Because St. Maries does not have a visible LGBTQ community and because of my parents’ evangelical beliefs, nonheterosexual forms of sexuality often went undiscussed growing up, except when national political moments would intrude into our daily discussions. Because of the aforementioned evangelical beliefs, I also relied on the near absence of these conversations to keep my sexuality hidden from my family, my community, and myself. The only exposure I had to nonheterosexual identities was what I would see on television, in books, or in the movies, and, since these sources rarely if ever portrayed rural queerness, it was easy for me to understand my feelings as something both temporary and impossible. For me, homosexuality was a metropolitan or exotic concern, as evidenced by shows such as Friends or Philadelphia and the fact that Hawaii kept trying to legalize marriage between people of the same sex. Of course, whenever I could I also actively avoided cultural moments and conversations about sexuality because I was afraid I would hear something I couldn’t un-hear that might contradict my tenuously held beliefs about who I was.
My sexuality was not just something I didn’t talk about growing up, it was something I couldn’t talk about because I didn’t have any real reference points in the community or in my family through which to understand it; thus, it was especially confusing when I started getting teased and bullied for being gay as early as the second grade, teasing that continued almost daily up through and beyond high school and involved students, teachers, and other adults. I suppose my perceived sexuality marked me for this even though the bullying didn’t always take the form of taunts about being gay. Often I was also singled out for my interests, religious beliefs, body type, and general awkwardness.
There were moments in particular, though, that shaped my understanding of who and where I was. One took place in the locker room after freshman gym class, a site of heightened anxiety for me since I was not only expected to undress before some of the very same people who had a history of tormenting me, but I was also exposed to the bodies of these same people; thus, I made it my mission to change as quickly as possible so as not to attract unwanted attention as well as to avoid giving any unwanted attention in return. One morning as we changed, I had finished early and was bending down to pick up my gear when an upperclassman grabbed the back of my neck, shoved my head into his crotch, and told me in front of everyone that if this is what I really wanted to do, he would be happy to let me. I wrenched away from him red-faced and fuming but essentially powerless to respond since nobody else in the locker room, including the teacher, seemed to care.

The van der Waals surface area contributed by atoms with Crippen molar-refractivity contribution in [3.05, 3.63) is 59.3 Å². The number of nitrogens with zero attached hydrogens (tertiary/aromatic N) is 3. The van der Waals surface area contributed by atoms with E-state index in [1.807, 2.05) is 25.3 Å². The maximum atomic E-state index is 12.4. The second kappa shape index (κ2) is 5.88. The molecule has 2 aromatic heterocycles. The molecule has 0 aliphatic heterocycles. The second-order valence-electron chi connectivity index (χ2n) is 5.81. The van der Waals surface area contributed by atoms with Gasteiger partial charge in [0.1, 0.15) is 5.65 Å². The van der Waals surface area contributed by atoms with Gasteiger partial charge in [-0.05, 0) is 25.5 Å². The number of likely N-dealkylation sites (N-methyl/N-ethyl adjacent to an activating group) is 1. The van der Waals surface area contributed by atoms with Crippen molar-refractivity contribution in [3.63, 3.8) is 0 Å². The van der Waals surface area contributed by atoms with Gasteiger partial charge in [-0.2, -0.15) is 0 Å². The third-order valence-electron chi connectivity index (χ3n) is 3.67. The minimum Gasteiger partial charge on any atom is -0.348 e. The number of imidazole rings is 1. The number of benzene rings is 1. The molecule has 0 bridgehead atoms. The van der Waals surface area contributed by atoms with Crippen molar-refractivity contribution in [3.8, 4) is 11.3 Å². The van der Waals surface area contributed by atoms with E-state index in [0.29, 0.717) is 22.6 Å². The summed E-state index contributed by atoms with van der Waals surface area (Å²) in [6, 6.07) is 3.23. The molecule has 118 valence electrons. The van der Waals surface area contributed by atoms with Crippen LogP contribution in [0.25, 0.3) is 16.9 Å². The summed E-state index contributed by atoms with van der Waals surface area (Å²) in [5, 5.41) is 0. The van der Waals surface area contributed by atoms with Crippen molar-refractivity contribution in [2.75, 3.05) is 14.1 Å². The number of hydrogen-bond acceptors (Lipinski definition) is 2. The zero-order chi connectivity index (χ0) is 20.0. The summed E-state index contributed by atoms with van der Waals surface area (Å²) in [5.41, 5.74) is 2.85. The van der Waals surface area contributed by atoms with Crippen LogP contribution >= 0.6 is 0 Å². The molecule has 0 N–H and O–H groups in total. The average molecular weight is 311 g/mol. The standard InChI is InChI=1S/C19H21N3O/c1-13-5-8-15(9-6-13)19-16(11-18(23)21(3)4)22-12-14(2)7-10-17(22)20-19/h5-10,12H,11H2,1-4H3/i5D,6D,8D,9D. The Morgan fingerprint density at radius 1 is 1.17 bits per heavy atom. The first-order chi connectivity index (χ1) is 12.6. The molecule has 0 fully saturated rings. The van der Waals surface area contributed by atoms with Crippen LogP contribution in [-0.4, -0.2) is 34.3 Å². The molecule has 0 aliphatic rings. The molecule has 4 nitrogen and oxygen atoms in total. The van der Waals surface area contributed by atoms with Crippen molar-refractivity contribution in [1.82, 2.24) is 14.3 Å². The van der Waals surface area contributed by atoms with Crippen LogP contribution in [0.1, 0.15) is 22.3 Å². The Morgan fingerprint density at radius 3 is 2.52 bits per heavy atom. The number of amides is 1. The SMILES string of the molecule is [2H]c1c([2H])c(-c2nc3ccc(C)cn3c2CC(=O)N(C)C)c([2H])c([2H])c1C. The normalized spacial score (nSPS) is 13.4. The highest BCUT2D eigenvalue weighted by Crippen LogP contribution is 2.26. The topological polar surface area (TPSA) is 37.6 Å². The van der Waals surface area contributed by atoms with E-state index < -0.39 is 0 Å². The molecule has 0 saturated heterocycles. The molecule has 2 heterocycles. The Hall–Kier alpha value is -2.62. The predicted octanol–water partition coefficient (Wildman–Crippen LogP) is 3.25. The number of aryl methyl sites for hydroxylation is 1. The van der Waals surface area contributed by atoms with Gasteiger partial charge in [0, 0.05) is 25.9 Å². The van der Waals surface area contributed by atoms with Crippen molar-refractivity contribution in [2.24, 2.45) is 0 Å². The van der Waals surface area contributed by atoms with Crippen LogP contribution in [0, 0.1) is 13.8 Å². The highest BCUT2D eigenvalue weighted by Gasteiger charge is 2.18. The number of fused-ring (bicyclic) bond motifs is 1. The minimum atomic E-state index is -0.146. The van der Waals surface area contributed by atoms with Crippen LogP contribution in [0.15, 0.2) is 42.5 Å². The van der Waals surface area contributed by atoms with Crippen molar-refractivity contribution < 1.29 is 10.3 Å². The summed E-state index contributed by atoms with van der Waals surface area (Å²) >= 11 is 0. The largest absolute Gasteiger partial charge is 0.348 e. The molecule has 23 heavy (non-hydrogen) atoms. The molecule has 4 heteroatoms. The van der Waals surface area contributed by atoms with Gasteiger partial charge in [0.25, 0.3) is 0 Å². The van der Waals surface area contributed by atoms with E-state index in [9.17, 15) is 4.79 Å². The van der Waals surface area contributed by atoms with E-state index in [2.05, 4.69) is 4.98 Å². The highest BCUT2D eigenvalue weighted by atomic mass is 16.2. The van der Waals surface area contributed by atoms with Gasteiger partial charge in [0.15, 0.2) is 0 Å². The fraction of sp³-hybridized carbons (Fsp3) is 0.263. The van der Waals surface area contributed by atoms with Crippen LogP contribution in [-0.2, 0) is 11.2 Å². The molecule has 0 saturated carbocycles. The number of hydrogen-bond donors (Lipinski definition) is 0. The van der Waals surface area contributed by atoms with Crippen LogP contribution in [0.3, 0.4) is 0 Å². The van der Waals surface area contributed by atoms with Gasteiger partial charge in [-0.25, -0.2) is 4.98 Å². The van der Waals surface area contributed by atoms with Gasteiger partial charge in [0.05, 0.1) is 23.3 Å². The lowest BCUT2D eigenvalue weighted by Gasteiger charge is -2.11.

What that moment brought to bear on my understanding of both my sexuality and my town was an awareness of discourses that said small towns were no place for queers. It wasn’t necessarily something I had understood as a thing at that point, but, after being violently shoved into the genitals of another student while everyone watched and nobody did anything, I was perhaps more aware of narratives that not only said these behaviors were expected but also appreciated. Matthew Shepard, a gay teen in neighboring Wyoming, was tortured and tied to a fence not long after my experience, and the subsequent media discussion about rural homophobia convinced me that if I ever disclosed my sexuality, a similar fate would inevitably befall me.
While this moment was traumatic, it was also pivotal in helping me situate myself in the community where I lived. I began to recognize the masculinist homophobic discourses that undergirded these actions and the discouragingly silent responses of those around. I also began to recognize my own inability to match up to the expectations of these discourses, and as I progressed through school, I began to take advantage of the town’s communal structures to test my own understandings of gender and sexuality even while I remained firmly closeted to myself and others.
Sherrie Inness remarks that queer theorists have long recognized that gay identity is “not constituted in a singular moment of ‘coming out’; rather, it is a lifelong process that is influenced by one’s community” (259). From my current vantage point, I can see how this understanding of sexual identity and performance was being played out in my hometown even though I had not come out (and wouldn’t at least for a decade) and there was no visible gay community through which I could construct an alternative discourse. It’s also a perspective I could see my own parents grappling with when I came out to them at the age of twenty-seven, as evidenced by this letter my father wrote me blaming my sexuality on too much feminine influence in the home and at school. “We are today,” he wrote,
a society that in large part has feminized our boys by allowing their mothers to raise them. This is not the way it used to be but in many cases is reality. The moms raise them while dad works, we send them to school to be taught by primarily female teachers, and society stresses the equality of the sexes instead of recognizing the differences. Should we be surprised by the outcomes?